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20 December 2009

Climate Change and the Copenhagen Climate Conference

I've been thinking a lot about the recent attempt by the world leaders to meet and to discuss "solutions" to Global Warming. Their meetings raise my levels of skepticism and inquiry as to whether they have any idea what they are really talking about and whether this like so many government initiatives is really just another way to control people. I think when people (like Al Gore, for example) are so quick always to mention destruction and apocalyptic predictions, you too would be wise to put your BS radar on full alert.

I'm stuck on at least a couple of points.

How can CO2 be a pollutant when it is a naturally occurring gas?

When plants take in CO2, they always give away oxygen. Seems like the plants might have a very low-tech, widely available, and inexpensive solution to this problem; rather than asking for 100 billion dollars for a fund for God-knows-what, why don't we look to the plants to help us? Why does everything cost so much with these folks and who's supposed to pay for it? Well, they want the developing countries to pay. We in the west got wealthy and developed our civilizations with fossil fuels, but we want to tell the up and coming nations, you have to cut back, let your children die because we must reduce carbon emissions. That doesn't seem like a holistic solution. I'm sorry, but I think a child in Africa or India is as important as a child anywhere else. They're not going to cut back anyway. I mean would I personally suggest that they need not follow our lead of over-consumption and excess? Sure, but that's easier said then done, and really not my place to be telling them how to live anyway.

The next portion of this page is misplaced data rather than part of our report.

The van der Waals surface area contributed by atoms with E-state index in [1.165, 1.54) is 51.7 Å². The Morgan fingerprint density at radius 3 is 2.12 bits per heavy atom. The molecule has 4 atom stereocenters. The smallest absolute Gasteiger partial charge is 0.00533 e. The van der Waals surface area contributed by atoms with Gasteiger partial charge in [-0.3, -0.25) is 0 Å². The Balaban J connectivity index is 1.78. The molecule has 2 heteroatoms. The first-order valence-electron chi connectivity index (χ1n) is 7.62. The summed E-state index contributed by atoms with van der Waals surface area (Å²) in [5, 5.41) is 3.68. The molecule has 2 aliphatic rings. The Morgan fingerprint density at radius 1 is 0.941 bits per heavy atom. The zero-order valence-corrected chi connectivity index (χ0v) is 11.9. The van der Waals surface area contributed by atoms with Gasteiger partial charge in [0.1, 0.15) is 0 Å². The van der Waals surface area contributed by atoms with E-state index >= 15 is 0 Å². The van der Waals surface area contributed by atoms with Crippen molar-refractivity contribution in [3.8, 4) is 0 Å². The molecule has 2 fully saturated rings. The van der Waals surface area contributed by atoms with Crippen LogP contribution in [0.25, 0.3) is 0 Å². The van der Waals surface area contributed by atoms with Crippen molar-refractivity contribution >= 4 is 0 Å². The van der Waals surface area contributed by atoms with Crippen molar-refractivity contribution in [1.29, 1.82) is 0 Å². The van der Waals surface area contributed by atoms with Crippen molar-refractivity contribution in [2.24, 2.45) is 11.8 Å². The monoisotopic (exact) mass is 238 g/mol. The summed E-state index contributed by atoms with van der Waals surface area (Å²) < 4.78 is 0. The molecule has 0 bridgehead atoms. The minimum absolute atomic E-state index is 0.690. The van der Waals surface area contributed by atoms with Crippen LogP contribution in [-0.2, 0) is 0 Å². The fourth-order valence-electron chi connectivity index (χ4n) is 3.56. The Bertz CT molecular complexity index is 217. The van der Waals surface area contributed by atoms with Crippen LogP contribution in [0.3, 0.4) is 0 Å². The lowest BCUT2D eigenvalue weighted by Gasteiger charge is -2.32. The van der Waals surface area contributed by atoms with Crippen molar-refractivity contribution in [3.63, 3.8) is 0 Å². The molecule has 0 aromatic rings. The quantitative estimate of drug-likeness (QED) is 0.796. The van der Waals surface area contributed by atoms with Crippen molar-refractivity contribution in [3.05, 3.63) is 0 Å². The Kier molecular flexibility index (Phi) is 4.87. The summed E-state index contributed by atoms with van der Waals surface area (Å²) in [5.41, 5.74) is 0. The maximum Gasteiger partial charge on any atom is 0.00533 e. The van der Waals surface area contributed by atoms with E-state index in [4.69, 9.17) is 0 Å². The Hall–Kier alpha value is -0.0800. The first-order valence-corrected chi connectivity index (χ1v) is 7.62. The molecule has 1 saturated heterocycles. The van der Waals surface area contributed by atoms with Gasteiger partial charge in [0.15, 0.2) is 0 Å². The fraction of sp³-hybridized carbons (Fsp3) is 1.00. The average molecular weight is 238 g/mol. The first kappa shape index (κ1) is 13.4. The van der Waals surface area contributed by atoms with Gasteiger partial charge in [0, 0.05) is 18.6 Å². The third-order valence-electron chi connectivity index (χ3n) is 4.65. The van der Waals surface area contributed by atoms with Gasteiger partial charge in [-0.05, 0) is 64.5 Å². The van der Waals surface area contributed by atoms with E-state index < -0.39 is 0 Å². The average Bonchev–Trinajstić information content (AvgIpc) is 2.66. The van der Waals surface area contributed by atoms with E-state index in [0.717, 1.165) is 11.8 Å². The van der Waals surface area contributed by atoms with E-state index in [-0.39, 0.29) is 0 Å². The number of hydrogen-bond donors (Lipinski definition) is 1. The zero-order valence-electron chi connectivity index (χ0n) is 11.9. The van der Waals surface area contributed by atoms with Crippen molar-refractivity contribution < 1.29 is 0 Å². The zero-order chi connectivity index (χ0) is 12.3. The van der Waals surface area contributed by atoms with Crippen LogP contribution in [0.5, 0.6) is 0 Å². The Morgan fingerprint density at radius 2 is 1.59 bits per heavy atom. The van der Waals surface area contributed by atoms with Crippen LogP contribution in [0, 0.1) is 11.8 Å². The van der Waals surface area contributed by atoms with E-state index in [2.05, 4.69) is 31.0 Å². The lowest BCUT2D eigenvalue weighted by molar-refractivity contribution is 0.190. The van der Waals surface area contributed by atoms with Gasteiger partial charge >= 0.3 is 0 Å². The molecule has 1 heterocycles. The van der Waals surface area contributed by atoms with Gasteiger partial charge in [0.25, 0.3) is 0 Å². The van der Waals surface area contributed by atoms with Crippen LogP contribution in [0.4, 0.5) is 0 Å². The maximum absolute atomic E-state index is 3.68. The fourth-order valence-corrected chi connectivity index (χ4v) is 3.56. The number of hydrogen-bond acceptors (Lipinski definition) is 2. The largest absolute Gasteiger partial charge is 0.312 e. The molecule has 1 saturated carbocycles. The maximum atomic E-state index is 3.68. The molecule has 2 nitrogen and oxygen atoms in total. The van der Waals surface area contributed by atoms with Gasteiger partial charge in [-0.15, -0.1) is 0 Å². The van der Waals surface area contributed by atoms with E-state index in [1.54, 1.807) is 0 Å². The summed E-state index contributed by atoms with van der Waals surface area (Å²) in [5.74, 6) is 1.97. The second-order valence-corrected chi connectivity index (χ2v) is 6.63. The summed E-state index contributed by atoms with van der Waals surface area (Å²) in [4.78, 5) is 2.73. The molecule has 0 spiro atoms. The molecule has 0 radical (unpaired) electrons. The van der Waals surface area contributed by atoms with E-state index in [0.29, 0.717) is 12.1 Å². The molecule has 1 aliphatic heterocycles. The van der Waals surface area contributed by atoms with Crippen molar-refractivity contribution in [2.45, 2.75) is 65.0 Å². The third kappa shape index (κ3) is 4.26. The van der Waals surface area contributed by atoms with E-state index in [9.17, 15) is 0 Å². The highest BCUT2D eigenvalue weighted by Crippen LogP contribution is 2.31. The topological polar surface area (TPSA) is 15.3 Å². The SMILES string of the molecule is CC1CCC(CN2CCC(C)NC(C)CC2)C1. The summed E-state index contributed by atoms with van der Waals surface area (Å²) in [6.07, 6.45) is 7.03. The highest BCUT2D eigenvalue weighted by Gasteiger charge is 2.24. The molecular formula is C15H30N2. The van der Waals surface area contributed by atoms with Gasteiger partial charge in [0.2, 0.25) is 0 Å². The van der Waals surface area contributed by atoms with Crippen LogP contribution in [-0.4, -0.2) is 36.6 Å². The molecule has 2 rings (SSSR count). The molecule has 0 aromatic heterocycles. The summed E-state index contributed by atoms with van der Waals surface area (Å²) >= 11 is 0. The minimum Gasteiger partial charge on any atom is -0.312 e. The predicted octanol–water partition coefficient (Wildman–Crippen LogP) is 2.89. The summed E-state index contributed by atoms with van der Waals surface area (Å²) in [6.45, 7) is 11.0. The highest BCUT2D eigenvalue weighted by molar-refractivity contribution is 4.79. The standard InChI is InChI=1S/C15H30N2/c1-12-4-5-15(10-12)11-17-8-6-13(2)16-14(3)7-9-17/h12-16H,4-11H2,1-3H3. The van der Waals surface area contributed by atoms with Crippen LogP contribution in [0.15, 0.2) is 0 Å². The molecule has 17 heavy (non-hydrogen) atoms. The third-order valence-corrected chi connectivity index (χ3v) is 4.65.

Next question: Isn't climate always changing?

Maybe our approach should be to be flexible and to adapt to the changes rather then to try to stop them from occurring, as if we could. Won't there be winners and losers in any such equation? Aren't we "smart" enough to adapt to whatever changes come our way and work with the benefits and opportunities that will also come? One thing Al Gore left out of his movie is the warming period in the middle ages. It didn't make his now famous "hockey stick" graph. Vikings once farmed in Greenland, for example, and now there is permafrost there. What caused the earth to warm then? By the way, the earth was much warmer then, and there were no great catastrophes or end of the world scenarios. What caused the earth to cool again since this is way before the human factor of carbon emissions? Could there be other factors in the warming, like the cycles of the sun? Why for that matter do other planets like mars warm and cool? How do we explain that? These are worthy questions because these leaders are asking for a huge commitment from people, and I write this because I think that effort will be terribly misguided. We should be focusing on other aspects of human behavior.